Review: Tacoma as a camper

We've had Jane (our truck) for some time now, and it just occured to us that we should write a review. The reason this is worthwhile isn't to talk about how great our truck is, but for others thinking of doing something similar there are some details that aren't necessarilly obvious until you try it. So here goes.
We've had Jane for a couple years. I've been living out of the truck since mid may, so about 5 months now. Before that we used her regularly for trips to the mountains, including ski and backpacking trips.

Besides driving places and carrying out junk around with us we have two major additional uses for this vehicle. The first is as a place to sleep in urban areas. The second is as a place to sleep in remote areas in inclement weather or when we don't want to deal with setting up a shelter.

Jane is a manual extended cab 2002 Toyota Tacoma with a 2.7L engine a 2.5" lift I installed myself and a sleeping platform I built. With that dealt with lets get down to the nitty gritty:

The Good


IMG_20130529_100223.jpg High clearance is AMAZING for boondocking. Recently I was driving across Nevada. The clouds had been making "it's going to rain" patterns all day. It was late and I was ready to sleep. As I drove down the highway I saw on the side a pulloff with a tiny dirt road leading off into the desert... so I took it. In just a couple minutes I was out of view and sound of the highway in the middle of the nowhere in the beautiful Nevada desert. After a nice evening walk I curled up in the back of the truck for a great night's sleep.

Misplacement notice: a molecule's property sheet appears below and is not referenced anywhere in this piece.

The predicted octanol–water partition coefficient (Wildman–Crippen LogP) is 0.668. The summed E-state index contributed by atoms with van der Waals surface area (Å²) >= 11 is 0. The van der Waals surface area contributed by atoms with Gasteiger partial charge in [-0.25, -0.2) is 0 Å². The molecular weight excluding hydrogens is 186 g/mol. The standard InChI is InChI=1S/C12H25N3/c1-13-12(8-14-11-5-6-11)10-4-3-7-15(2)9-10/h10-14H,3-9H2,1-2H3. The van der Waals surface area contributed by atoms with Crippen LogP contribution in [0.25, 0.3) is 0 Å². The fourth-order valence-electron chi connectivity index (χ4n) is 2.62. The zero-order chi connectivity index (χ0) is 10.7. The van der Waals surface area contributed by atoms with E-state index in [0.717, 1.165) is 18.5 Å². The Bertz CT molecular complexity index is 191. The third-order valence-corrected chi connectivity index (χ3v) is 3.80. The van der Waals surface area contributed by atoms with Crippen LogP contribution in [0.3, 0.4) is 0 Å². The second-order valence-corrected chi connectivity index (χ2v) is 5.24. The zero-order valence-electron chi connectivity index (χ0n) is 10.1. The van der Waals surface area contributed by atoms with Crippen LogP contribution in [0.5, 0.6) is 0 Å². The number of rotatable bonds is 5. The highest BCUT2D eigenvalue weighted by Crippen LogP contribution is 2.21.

This is an extremely common story for us. Not driving late at night is a major reason we got the vehicle originally. These sorts of locations are our favourite campsites. The ones where we can really get out and away from people. Where no-one will bother us. Where we're already at a great spot to start hikes, gather food, etc.

415152_847018007009_4807803_36857374_574476063_o In these cases I need a vehicle that I know will have no problems on my way in. This is where the clearance comes in handy. Jane is a little overkill for this type of case and any reasonable truck or higher-clearance van is sufficient for the bulk of locations. Though I've certainly used the additional clearance a few times. OHV parks can be a great source of boondocking locations for example.

In the Nevada story given the weather there's no way I would've gone down that road without a decent offroad tire and 4wd in addition to the clearance. Had it been a torrential downpour that road could've easily turned to mud, and I'd be stuck waiting for it to dry up... or worse the spot I was in could flood too with my vehicle immobilized. Even after it dries up rain can easily turn a drivable road into a boulder field.